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Low-FODMAP Chili Con Carne

Thought you’d never be able to enjoy a traditional beef chili (also called chili con carne) since having to go low-FODMAP? Think again!

Growing up in the Midwest, we ate a fair amount of chili. Chili contests were a big deal. And although I’ve discovered I can tolerate moderate amounts of fructans and GOS, many folks with IBS cannot. How sad to have to give up this classic Tex Mex dish!

Admittedly, chili does not seem to be an easy dish to convert to low-FODMAP. Some dishes are pretty easy–just leave out the garlic and sub maple syrup for the honey, or something along those lines, and you’re good to go. But many of chili’s primary ingredients are high in FODMAPs.

There’s the onion and garlic, plus most commercial chili powders contain onion and garlic powder.

There’s the beans, which have always been and remain an absolute tummy nightmare for me. Some chili recipes I’ve seen even call for several cans of different kinds of beans–ack! Some chilis, of course, are straight meat, but that doesn’t sound so appealing (or healthy) either.

Tomatoes are high in fructose in large servings, so you’ve got to be careful with those, especially in concentrated form, like tomato paste.

And, on top of all this, chili is high in fat, and fat, particularly saturated fat, is a major gut irritant for many people with IBS.

But I encountered a recipe in an old magazine of mine for a chili that’s pretty straightforward and relatively low on the gut-irritating ingredients, while also not being a bowl of straight meat. I’ve modified it pretty heavily, swapping green pepper for the onion, for instance, to give it some veggie-and-fiber bulk, subbing chickpeas for the red kidney beans, etc. But the essential element of the recipe–soaking and then blending dried New Mexico chiles–remains the same. I also used low-fat beef (93%) to reduce the fat content, although some of that is replaced with garlic-infused olive oil, a healthier fat.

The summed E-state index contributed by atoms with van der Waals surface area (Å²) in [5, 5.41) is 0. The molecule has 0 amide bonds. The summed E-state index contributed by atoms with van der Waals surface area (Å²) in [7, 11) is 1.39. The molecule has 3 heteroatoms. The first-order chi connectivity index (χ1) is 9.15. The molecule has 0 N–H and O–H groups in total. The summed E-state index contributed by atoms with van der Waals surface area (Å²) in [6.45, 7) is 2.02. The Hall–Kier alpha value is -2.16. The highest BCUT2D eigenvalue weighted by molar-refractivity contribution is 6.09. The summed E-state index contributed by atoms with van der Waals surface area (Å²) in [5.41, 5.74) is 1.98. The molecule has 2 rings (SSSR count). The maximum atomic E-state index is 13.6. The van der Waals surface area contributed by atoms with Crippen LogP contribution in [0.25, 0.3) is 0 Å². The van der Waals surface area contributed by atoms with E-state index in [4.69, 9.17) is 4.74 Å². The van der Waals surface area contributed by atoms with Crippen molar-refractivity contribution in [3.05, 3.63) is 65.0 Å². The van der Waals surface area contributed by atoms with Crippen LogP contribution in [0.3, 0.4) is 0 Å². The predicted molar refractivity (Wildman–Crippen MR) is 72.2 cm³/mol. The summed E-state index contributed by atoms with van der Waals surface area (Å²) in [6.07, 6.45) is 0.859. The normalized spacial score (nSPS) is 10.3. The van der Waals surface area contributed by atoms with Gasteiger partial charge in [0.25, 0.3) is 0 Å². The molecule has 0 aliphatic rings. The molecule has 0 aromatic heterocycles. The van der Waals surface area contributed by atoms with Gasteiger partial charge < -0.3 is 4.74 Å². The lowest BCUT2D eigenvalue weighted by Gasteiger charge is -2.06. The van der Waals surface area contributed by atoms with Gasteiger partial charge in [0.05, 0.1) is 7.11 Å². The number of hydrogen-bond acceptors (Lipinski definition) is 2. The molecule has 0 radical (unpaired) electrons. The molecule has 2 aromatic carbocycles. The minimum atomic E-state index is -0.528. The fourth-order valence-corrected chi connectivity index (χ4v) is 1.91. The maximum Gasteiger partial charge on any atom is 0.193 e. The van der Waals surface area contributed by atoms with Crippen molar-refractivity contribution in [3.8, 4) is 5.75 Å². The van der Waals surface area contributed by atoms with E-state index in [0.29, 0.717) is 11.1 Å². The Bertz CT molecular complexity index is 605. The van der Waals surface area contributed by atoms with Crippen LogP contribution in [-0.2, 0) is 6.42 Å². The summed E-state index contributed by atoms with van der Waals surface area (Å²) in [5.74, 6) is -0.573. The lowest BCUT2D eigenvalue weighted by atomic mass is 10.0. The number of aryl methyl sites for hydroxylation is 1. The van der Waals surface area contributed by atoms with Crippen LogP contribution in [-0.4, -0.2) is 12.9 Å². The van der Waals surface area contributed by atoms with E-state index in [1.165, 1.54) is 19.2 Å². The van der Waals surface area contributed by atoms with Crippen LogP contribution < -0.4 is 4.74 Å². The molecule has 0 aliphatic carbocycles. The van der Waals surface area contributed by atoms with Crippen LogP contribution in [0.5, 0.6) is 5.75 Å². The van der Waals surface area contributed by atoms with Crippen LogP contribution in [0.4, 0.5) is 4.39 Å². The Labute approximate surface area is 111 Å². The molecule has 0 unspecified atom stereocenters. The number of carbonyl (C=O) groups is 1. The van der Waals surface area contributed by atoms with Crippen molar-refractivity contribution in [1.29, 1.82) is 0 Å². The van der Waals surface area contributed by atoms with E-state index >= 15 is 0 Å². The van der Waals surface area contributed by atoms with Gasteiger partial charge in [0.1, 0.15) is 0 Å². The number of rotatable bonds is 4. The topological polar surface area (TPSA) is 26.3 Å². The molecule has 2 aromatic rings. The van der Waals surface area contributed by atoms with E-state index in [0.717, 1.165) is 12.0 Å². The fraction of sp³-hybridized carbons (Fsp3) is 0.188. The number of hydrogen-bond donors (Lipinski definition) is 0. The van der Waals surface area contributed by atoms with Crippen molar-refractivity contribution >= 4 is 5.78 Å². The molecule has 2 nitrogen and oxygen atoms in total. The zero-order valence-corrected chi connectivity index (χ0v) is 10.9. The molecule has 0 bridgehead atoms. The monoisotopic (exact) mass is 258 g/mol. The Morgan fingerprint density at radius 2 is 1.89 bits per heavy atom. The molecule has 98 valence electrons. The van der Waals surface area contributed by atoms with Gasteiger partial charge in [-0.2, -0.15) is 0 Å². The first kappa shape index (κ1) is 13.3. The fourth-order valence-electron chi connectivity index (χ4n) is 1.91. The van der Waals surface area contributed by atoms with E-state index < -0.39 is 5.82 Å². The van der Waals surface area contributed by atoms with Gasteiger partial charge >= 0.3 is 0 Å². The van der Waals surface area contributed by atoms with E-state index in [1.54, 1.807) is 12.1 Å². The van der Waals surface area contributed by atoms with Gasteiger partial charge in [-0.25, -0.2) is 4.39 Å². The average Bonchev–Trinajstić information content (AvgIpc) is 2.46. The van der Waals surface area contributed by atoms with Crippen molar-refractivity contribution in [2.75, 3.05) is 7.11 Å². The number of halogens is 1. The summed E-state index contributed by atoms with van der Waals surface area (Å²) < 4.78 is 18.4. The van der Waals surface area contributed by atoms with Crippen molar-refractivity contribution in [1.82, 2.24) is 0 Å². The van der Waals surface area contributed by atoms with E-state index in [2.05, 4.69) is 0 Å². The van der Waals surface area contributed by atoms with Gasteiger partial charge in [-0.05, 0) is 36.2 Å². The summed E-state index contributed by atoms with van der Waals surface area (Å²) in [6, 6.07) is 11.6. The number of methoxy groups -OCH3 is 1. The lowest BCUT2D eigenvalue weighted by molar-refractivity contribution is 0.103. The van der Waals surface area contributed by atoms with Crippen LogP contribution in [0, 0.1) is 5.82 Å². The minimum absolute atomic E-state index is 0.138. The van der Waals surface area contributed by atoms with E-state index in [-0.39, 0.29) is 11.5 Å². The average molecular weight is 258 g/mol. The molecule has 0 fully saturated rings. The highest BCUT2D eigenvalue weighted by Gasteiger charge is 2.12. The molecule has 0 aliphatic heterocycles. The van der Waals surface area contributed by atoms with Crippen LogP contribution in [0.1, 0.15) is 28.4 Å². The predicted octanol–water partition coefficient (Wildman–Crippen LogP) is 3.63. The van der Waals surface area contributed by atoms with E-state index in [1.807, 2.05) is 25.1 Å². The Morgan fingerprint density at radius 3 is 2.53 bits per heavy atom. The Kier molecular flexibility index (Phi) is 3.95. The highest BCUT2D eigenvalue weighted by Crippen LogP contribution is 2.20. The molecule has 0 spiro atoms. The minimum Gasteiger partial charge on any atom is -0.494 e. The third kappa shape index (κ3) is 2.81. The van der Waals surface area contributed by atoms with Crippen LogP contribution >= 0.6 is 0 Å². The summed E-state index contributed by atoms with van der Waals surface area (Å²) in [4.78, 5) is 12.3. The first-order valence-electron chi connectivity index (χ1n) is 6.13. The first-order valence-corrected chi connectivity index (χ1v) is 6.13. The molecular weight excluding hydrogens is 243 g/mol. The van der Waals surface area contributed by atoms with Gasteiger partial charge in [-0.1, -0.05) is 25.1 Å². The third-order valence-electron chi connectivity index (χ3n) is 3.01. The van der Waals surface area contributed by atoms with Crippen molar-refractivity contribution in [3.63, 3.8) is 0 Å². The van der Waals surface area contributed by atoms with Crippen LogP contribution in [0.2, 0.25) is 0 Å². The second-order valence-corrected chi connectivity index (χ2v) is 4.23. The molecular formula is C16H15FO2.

Oh my goodness. I tried this chili and it is so good. Probably my favorite recipe I’ve posted to the blog so far. It’s not super-spicy, just really flavorful and rich. Even if you’re not on the low-FODMAP diet, I’d definitely recommend trying it. 😉dscn2332-2Serve it over baked potatoes, with low-FODMAP cornbread, over rice, or as my family has served soups and stews for generations: with popcorn!

Enjoy. 🙂

Low-FODMAP Chili Con Carne
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  1. 2 cups water
  2. 4 dried New Mexico chiles, stems and seeds removed
  3. 3/4 cup canned crushed tomatoes (check ingredients to make sure there is no added onion or garlic)
  4. 2 Tbsp. garlic-infused oil, divided
  5. 1 lb. 93% lean ground beef
  6. 1 green bell pepper, seeded and diced
  7. 1 1/4 tsp. cumin
  8. 3/4 tsp. black pepper
  9. 1 cup canned chickpeas, drained and rinsed
  10. 4 green onion stems, diced
  11. Cheddar cheese, Greek yogurt, lactose-free sour cream or more diced green onions, for serving
  1. Bring the water to a boil while you remove the stems and seeds from the dried chiles. Place the chilis in a medium bowl. Pour the hot water over the chiles and let stand 20 minutes to soften.